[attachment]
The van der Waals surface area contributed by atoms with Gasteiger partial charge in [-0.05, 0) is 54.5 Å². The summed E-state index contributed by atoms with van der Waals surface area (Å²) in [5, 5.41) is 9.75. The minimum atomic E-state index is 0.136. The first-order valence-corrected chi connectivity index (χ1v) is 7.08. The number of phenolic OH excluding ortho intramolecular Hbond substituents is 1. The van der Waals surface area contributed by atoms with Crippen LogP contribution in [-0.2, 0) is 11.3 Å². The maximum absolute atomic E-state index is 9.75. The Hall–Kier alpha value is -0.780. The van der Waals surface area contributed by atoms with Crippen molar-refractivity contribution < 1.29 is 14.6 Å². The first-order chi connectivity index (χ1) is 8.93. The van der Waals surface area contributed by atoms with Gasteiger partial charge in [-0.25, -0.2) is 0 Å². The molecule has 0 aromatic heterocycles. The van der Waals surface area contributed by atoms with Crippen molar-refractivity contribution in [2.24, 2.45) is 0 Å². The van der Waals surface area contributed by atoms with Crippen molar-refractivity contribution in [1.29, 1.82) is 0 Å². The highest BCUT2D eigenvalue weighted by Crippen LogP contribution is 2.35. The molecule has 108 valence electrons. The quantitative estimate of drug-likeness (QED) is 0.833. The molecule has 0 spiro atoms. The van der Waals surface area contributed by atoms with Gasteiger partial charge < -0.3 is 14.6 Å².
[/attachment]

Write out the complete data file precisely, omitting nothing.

The van der Waals surface area contributed by atoms with Gasteiger partial charge in [-0.05, 0) is 54.5 Å². The summed E-state index contributed by atoms with van der Waals surface area (Å²) in [5, 5.41) is 9.75. The minimum atomic E-state index is 0.136. The first-order valence-corrected chi connectivity index (χ1v) is 7.08. The number of phenolic OH excluding ortho intramolecular Hbond substituents is 1. The van der Waals surface area contributed by atoms with Crippen LogP contribution in [-0.2, 0) is 11.3 Å². The maximum absolute atomic E-state index is 9.75. The Hall–Kier alpha value is -0.780. The van der Waals surface area contributed by atoms with Crippen molar-refractivity contribution < 1.29 is 14.6 Å². The first-order chi connectivity index (χ1) is 8.93. The van der Waals surface area contributed by atoms with Gasteiger partial charge in [-0.25, -0.2) is 0 Å². The molecule has 0 aromatic heterocycles. The van der Waals surface area contributed by atoms with Crippen molar-refractivity contribution in [2.24, 2.45) is 0 Å². The van der Waals surface area contributed by atoms with Crippen molar-refractivity contribution in [1.29, 1.82) is 0 Å². The highest BCUT2D eigenvalue weighted by Crippen LogP contribution is 2.35. The molecule has 108 valence electrons. The quantitative estimate of drug-likeness (QED) is 0.833. The molecule has 0 spiro atoms. The van der Waals surface area contributed by atoms with Gasteiger partial charge < -0.3 is 14.6 Å².